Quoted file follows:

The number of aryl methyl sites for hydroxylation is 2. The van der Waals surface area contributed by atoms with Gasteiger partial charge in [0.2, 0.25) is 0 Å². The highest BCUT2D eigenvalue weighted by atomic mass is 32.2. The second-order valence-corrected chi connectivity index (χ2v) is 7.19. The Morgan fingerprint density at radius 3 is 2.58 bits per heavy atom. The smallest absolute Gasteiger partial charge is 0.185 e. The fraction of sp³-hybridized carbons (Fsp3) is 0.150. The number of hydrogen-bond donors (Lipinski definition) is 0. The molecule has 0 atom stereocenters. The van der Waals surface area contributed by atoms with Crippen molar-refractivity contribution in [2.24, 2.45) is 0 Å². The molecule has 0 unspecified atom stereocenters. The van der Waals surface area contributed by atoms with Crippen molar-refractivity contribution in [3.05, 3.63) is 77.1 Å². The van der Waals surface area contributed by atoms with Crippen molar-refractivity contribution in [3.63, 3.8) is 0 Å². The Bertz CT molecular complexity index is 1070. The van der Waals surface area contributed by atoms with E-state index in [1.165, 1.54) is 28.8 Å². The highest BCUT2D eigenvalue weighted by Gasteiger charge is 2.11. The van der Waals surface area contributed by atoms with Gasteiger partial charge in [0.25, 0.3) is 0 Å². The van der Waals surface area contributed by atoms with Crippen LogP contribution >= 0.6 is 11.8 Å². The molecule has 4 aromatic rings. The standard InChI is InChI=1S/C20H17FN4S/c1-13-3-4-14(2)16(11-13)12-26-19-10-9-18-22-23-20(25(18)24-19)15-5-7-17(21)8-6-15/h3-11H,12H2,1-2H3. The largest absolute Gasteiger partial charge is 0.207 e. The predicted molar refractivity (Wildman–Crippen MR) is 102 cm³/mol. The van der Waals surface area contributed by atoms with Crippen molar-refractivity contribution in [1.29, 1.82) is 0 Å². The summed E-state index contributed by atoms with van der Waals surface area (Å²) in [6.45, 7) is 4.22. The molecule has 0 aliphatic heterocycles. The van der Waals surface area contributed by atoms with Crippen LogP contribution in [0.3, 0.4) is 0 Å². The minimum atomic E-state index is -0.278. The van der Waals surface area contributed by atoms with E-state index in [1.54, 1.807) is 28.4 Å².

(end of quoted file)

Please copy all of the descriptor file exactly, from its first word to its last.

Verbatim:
The number of aryl methyl sites for hydroxylation is 2. The van der Waals surface area contributed by atoms with Gasteiger partial charge in [0.2, 0.25) is 0 Å². The highest BCUT2D eigenvalue weighted by atomic mass is 32.2. The second-order valence-corrected chi connectivity index (χ2v) is 7.19. The Morgan fingerprint density at radius 3 is 2.58 bits per heavy atom. The smallest absolute Gasteiger partial charge is 0.185 e. The fraction of sp³-hybridized carbons (Fsp3) is 0.150. The number of hydrogen-bond donors (Lipinski definition) is 0. The molecule has 0 atom stereocenters. The van der Waals surface area contributed by atoms with Crippen molar-refractivity contribution in [2.24, 2.45) is 0 Å². The molecule has 0 unspecified atom stereocenters. The van der Waals surface area contributed by atoms with Crippen molar-refractivity contribution in [3.05, 3.63) is 77.1 Å². The van der Waals surface area contributed by atoms with Crippen molar-refractivity contribution in [3.63, 3.8) is 0 Å². The Bertz CT molecular complexity index is 1070. The van der Waals surface area contributed by atoms with E-state index in [1.165, 1.54) is 28.8 Å². The highest BCUT2D eigenvalue weighted by Gasteiger charge is 2.11. The van der Waals surface area contributed by atoms with Gasteiger partial charge in [0.25, 0.3) is 0 Å². The van der Waals surface area contributed by atoms with Crippen LogP contribution >= 0.6 is 11.8 Å². The molecule has 4 aromatic rings. The standard InChI is InChI=1S/C20H17FN4S/c1-13-3-4-14(2)16(11-13)12-26-19-10-9-18-22-23-20(25(18)24-19)15-5-7-17(21)8-6-15/h3-11H,12H2,1-2H3. The largest absolute Gasteiger partial charge is 0.207 e. The predicted molar refractivity (Wildman–Crippen MR) is 102 cm³/mol. The van der Waals surface area contributed by atoms with Crippen molar-refractivity contribution in [1.29, 1.82) is 0 Å². The summed E-state index contributed by atoms with van der Waals surface area (Å²) in [6.45, 7) is 4.22. The molecule has 0 aliphatic heterocycles. The van der Waals surface area contributed by atoms with Crippen LogP contribution in [0.3, 0.4) is 0 Å². The minimum atomic E-state index is -0.278. The van der Waals surface area contributed by atoms with E-state index in [1.54, 1.807) is 28.4 Å².